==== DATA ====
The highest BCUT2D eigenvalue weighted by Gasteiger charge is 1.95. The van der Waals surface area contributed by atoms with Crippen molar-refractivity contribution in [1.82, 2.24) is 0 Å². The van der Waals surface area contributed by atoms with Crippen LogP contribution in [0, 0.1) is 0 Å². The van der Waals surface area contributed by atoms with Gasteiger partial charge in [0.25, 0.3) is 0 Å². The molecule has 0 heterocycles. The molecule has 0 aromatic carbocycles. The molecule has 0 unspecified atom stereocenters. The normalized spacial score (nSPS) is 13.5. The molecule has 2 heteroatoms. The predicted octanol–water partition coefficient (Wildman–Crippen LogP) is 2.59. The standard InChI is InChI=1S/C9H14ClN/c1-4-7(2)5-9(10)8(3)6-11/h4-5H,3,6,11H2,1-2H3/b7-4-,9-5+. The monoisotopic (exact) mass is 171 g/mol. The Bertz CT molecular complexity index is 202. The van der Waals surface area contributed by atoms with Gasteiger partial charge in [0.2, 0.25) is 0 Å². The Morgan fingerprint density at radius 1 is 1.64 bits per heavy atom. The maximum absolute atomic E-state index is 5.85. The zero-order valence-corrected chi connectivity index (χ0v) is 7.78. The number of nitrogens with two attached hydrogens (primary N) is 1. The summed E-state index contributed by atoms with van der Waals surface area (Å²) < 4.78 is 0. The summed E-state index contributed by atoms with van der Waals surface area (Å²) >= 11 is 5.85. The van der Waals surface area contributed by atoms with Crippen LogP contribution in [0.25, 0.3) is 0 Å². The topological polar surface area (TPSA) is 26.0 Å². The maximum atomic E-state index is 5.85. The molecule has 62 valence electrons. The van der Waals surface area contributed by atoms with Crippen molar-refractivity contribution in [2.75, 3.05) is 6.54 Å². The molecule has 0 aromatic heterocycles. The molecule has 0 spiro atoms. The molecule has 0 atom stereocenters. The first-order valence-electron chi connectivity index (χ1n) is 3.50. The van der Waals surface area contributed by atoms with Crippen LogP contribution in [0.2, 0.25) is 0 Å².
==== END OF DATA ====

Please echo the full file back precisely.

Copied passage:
The highest BCUT2D eigenvalue weighted by Gasteiger charge is 1.95. The van der Waals surface area contributed by atoms with Crippen molar-refractivity contribution in [1.82, 2.24) is 0 Å². The van der Waals surface area contributed by atoms with Crippen LogP contribution in [0, 0.1) is 0 Å². The van der Waals surface area contributed by atoms with Gasteiger partial charge in [0.25, 0.3) is 0 Å². The molecule has 0 heterocycles. The molecule has 0 aromatic carbocycles. The molecule has 0 unspecified atom stereocenters. The normalized spacial score (nSPS) is 13.5. The molecule has 2 heteroatoms. The predicted octanol–water partition coefficient (Wildman–Crippen LogP) is 2.59. The standard InChI is InChI=1S/C9H14ClN/c1-4-7(2)5-9(10)8(3)6-11/h4-5H,3,6,11H2,1-2H3/b7-4-,9-5+. The monoisotopic (exact) mass is 171 g/mol. The Bertz CT molecular complexity index is 202. The van der Waals surface area contributed by atoms with Gasteiger partial charge in [0.2, 0.25) is 0 Å². The Morgan fingerprint density at radius 1 is 1.64 bits per heavy atom. The maximum absolute atomic E-state index is 5.85. The zero-order valence-corrected chi connectivity index (χ0v) is 7.78. The number of nitrogens with two attached hydrogens (primary N) is 1. The summed E-state index contributed by atoms with van der Waals surface area (Å²) < 4.78 is 0. The summed E-state index contributed by atoms with van der Waals surface area (Å²) >= 11 is 5.85. The van der Waals surface area contributed by atoms with Crippen LogP contribution in [0.25, 0.3) is 0 Å². The topological polar surface area (TPSA) is 26.0 Å². The maximum atomic E-state index is 5.85. The molecule has 62 valence electrons. The van der Waals surface area contributed by atoms with Crippen molar-refractivity contribution in [2.75, 3.05) is 6.54 Å². The molecule has 0 aromatic heterocycles. The molecule has 0 spiro atoms. The molecule has 0 atom stereocenters. The first-order valence-electron chi connectivity index (χ1n) is 3.50. The van der Waals surface area contributed by atoms with Crippen LogP contribution in [0.2, 0.25) is 0 Å².